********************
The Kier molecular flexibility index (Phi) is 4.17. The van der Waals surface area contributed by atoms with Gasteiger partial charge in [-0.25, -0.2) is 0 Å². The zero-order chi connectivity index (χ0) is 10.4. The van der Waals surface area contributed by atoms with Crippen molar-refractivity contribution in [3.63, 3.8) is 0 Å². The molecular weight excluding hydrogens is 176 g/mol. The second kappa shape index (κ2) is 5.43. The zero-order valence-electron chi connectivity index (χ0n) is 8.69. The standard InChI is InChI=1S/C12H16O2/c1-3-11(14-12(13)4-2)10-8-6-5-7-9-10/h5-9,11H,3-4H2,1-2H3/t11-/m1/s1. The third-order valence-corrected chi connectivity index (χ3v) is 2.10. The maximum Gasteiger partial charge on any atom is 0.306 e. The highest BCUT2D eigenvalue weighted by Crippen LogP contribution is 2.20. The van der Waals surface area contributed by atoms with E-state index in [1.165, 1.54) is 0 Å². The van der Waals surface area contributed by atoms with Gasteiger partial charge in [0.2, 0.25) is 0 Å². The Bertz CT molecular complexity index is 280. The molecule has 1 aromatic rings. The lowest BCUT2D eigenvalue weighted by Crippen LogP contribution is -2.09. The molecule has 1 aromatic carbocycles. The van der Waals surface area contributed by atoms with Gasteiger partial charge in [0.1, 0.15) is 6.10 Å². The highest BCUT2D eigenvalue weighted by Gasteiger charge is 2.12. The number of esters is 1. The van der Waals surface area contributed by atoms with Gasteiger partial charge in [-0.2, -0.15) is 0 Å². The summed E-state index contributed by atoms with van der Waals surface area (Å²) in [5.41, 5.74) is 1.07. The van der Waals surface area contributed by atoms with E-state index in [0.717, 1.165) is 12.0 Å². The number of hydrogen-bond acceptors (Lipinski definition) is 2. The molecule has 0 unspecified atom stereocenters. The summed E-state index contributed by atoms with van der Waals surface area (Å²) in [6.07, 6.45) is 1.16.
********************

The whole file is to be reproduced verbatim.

The Kier molecular flexibility index (Phi) is 4.17. The van der Waals surface area contributed by atoms with Gasteiger partial charge in [-0.25, -0.2) is 0 Å². The zero-order chi connectivity index (χ0) is 10.4. The van der Waals surface area contributed by atoms with Crippen molar-refractivity contribution in [3.63, 3.8) is 0 Å². The molecular weight excluding hydrogens is 176 g/mol. The second kappa shape index (κ2) is 5.43. The zero-order valence-electron chi connectivity index (χ0n) is 8.69. The standard InChI is InChI=1S/C12H16O2/c1-3-11(14-12(13)4-2)10-8-6-5-7-9-10/h5-9,11H,3-4H2,1-2H3/t11-/m1/s1. The third-order valence-corrected chi connectivity index (χ3v) is 2.10. The maximum Gasteiger partial charge on any atom is 0.306 e. The highest BCUT2D eigenvalue weighted by Crippen LogP contribution is 2.20. The van der Waals surface area contributed by atoms with E-state index in [1.165, 1.54) is 0 Å². The van der Waals surface area contributed by atoms with Gasteiger partial charge in [0.2, 0.25) is 0 Å². The Bertz CT molecular complexity index is 280. The molecule has 1 aromatic rings. The lowest BCUT2D eigenvalue weighted by Crippen LogP contribution is -2.09. The molecule has 1 aromatic carbocycles. The van der Waals surface area contributed by atoms with Gasteiger partial charge in [0.1, 0.15) is 6.10 Å². The highest BCUT2D eigenvalue weighted by Gasteiger charge is 2.12. The number of esters is 1. The van der Waals surface area contributed by atoms with Gasteiger partial charge in [-0.2, -0.15) is 0 Å². The summed E-state index contributed by atoms with van der Waals surface area (Å²) in [5.41, 5.74) is 1.07. The van der Waals surface area contributed by atoms with E-state index in [0.717, 1.165) is 12.0 Å². The number of hydrogen-bond acceptors (Lipinski definition) is 2. The molecule has 0 unspecified atom stereocenters. The summed E-state index contributed by atoms with van der Waals surface area (Å²) in [6.07, 6.45) is 1.16.